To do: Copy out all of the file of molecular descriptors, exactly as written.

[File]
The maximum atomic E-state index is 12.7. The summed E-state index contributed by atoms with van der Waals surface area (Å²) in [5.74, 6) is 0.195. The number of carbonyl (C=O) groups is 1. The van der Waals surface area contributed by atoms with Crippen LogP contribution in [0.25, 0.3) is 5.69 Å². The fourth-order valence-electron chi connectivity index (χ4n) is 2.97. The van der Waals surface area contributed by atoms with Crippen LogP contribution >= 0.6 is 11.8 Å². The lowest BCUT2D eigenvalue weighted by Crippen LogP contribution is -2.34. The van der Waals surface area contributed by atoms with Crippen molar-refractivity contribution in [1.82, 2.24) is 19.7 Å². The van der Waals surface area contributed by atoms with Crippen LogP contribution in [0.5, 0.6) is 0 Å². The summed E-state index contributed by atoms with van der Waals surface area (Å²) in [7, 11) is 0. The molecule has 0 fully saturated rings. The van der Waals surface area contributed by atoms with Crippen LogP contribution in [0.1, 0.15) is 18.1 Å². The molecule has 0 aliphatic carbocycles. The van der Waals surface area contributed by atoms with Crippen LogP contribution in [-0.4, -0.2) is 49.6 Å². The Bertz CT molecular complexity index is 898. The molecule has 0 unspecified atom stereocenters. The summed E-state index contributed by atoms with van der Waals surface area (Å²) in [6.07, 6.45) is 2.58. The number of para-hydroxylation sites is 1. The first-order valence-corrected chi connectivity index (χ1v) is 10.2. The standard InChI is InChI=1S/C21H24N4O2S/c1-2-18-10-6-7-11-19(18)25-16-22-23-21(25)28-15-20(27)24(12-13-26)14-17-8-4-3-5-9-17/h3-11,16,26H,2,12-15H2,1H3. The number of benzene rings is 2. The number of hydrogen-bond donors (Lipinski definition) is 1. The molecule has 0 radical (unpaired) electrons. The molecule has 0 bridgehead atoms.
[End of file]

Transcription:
The maximum atomic E-state index is 12.7. The summed E-state index contributed by atoms with van der Waals surface area (Å²) in [5.74, 6) is 0.195. The number of carbonyl (C=O) groups is 1. The van der Waals surface area contributed by atoms with Crippen LogP contribution in [0.25, 0.3) is 5.69 Å². The fourth-order valence-electron chi connectivity index (χ4n) is 2.97. The van der Waals surface area contributed by atoms with Crippen LogP contribution >= 0.6 is 11.8 Å². The lowest BCUT2D eigenvalue weighted by Crippen LogP contribution is -2.34. The van der Waals surface area contributed by atoms with Crippen molar-refractivity contribution in [1.82, 2.24) is 19.7 Å². The van der Waals surface area contributed by atoms with Crippen LogP contribution in [0.5, 0.6) is 0 Å². The summed E-state index contributed by atoms with van der Waals surface area (Å²) in [7, 11) is 0. The molecule has 0 fully saturated rings. The van der Waals surface area contributed by atoms with Crippen LogP contribution in [0.1, 0.15) is 18.1 Å². The molecule has 0 aliphatic carbocycles. The van der Waals surface area contributed by atoms with Crippen LogP contribution in [-0.4, -0.2) is 49.6 Å². The Bertz CT molecular complexity index is 898. The molecule has 0 unspecified atom stereocenters. The summed E-state index contributed by atoms with van der Waals surface area (Å²) in [6.07, 6.45) is 2.58. The number of para-hydroxylation sites is 1. The first-order valence-corrected chi connectivity index (χ1v) is 10.2. The standard InChI is InChI=1S/C21H24N4O2S/c1-2-18-10-6-7-11-19(18)25-16-22-23-21(25)28-15-20(27)24(12-13-26)14-17-8-4-3-5-9-17/h3-11,16,26H,2,12-15H2,1H3. The number of benzene rings is 2. The number of hydrogen-bond donors (Lipinski definition) is 1. The molecule has 0 radical (unpaired) electrons. The molecule has 0 bridgehead atoms.